Rabbi James Kennard: Jewish Schools Are The Key
Why are Jewish schools so important in the establishment of Jewish identity? Why do studies throughout the world show that attendance at a Jewish day school, allied with a positive home environment, is so successful at promoting ongoing Jewish engagement?
It’s not just the obvious – the quality and quantity of Jewish studies and the Hebrew language, the gateway to Jewish learning, literature and connection with Jewish people in Israel and around the world. Even though a Jewish school usually provides several hours a week of Jewish learning, skills and understanding provided by excellent and approachable educators, it’s the “hidden curriculum” that makes the greatest difference.
In the last 15 years, Jewish schools in Melbourne have developed outstanding programmes of informal Jewish education; camps, Shabbatonim, lunchtime activities, minyanim and many other positive Jewish experiences. Whereas the formal lessons impact on the head, it is these out-of-classroom events that reach the heart. As a Maths teacher I may wish that my students will remember their trigonometry or calculus lessons for all time, but in reality the memories that will endure forever will be of how we turned the school upside down for Purim or coloured it Blue and White for Yom Ha’atzmaut.
And the hidden curriculum acts in more subtle ways. In a Jewish school, the rhythm of the school week is that of the Jewish week, with Friday a different and shorter day. The rhythm of the year is that of the Jewish year, as each Chag approaches and then recedes. In a child’s eyes, an event’s importance can be measured by its power to change schedules. So in a Jewish school, the importance of Shabbat and festivals is manifest.
Yet it’s the unforeseen interruptions to the schedule that perhaps provide the most powerful message. When all lessons cease so that students can watch the release of Gilad Schalit, or to pray for peace and safety when Israel’s at war, students truly understand the significance of the people and state of Israel in their lives.
Some may ask “if a student attends a Jewish school all their lives, and lives inside a ‘Jewish bubble’, then how can they integrate into the wider society at University or beyond?”. The answer is provided by the hundreds of thousands of graduates of schools such as the mainstream institutions in Melbourne and their similar counterparts around the world. These myriads of students have, over the last fifty years, made their way through, and indeed contributed greatly to, each of the concentric communities – Jewish, national and global – around them. The evidence suggests that the in this endeavor the Jewish schools have not hindered, but helped.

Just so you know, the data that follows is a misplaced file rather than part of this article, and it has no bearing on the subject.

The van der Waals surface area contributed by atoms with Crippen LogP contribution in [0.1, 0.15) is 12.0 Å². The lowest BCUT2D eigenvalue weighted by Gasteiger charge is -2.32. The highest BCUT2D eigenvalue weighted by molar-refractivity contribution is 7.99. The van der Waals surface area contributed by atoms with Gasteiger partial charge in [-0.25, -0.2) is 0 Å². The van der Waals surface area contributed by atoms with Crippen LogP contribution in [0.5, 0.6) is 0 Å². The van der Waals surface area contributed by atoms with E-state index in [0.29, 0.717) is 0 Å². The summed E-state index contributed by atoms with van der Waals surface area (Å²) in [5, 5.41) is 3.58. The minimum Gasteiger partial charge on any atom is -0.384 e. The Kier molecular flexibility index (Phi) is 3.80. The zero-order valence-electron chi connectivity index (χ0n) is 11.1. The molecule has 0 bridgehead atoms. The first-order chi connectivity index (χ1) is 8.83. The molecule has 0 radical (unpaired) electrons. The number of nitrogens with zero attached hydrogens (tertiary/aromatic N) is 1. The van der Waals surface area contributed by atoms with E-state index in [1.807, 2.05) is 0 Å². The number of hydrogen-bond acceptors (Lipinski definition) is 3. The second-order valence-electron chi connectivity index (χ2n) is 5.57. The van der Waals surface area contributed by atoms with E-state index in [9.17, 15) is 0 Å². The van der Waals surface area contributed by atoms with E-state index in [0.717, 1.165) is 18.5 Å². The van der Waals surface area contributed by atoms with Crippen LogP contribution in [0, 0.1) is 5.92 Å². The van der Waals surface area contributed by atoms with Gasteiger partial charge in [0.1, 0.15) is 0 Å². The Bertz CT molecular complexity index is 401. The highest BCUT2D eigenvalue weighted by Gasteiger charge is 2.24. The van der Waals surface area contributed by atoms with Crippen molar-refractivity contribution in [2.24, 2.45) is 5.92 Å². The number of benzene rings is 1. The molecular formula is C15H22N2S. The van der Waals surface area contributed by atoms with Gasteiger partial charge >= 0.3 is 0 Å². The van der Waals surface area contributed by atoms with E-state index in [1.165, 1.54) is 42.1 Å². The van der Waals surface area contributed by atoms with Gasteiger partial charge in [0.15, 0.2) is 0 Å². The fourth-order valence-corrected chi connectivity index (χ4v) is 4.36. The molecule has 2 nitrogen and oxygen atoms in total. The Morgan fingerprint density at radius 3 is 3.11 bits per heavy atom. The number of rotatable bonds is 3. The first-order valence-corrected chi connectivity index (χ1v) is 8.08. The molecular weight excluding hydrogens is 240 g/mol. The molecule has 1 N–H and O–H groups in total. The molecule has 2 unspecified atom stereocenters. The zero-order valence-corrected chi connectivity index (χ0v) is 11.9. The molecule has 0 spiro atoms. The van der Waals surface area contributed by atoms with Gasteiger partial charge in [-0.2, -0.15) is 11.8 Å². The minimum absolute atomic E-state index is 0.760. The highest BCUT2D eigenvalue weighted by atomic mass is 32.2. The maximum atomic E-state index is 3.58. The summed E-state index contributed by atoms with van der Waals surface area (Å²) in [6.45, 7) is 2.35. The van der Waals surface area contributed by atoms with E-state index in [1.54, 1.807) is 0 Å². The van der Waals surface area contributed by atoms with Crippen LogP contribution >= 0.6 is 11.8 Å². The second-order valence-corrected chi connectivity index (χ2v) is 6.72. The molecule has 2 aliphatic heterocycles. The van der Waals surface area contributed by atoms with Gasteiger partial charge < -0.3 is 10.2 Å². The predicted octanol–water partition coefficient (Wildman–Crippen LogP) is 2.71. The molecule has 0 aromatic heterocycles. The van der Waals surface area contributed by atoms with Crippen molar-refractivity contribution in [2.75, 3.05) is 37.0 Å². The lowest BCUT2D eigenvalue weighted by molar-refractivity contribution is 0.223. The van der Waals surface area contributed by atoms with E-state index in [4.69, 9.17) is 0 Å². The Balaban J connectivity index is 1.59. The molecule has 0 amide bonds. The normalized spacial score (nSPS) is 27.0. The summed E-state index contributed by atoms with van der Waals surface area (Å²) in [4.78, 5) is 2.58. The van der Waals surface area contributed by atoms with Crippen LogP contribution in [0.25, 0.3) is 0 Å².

For many Jewish graduates of non-Jewish schools (and I speak from personal experience), life becomes compartmentalized into distinct Jewish and general components, with at best a porous membrane in between. But a student benefitting from the holistic, integrated experience of a Jewish school sees no division, but just “life”, connecting to the world but permeated with Jewish identity. They can grow to be knowledgeable, engaged, Jews, with the confidence to wrap themselves in an Israeli flag or to stand on stage and tell their family’s story on Yom HaShoa. This pride and comfort in their identity comes from growing in a safe and empowering Jewish environment, that gives our graduates the confidence to take their place as Jewish Australians without a hint of a dichotomy between the components of their identity.
Some might say that I have a vested interest, that I promote Jewish schools because I work for one. But the truth is the reverse. I consider it a tremendous privilege and blessing to be an educator, able to help young people grow and learn in a Jewish school, and thereby to give them the tools to build Jewish life and to build Jewish lives.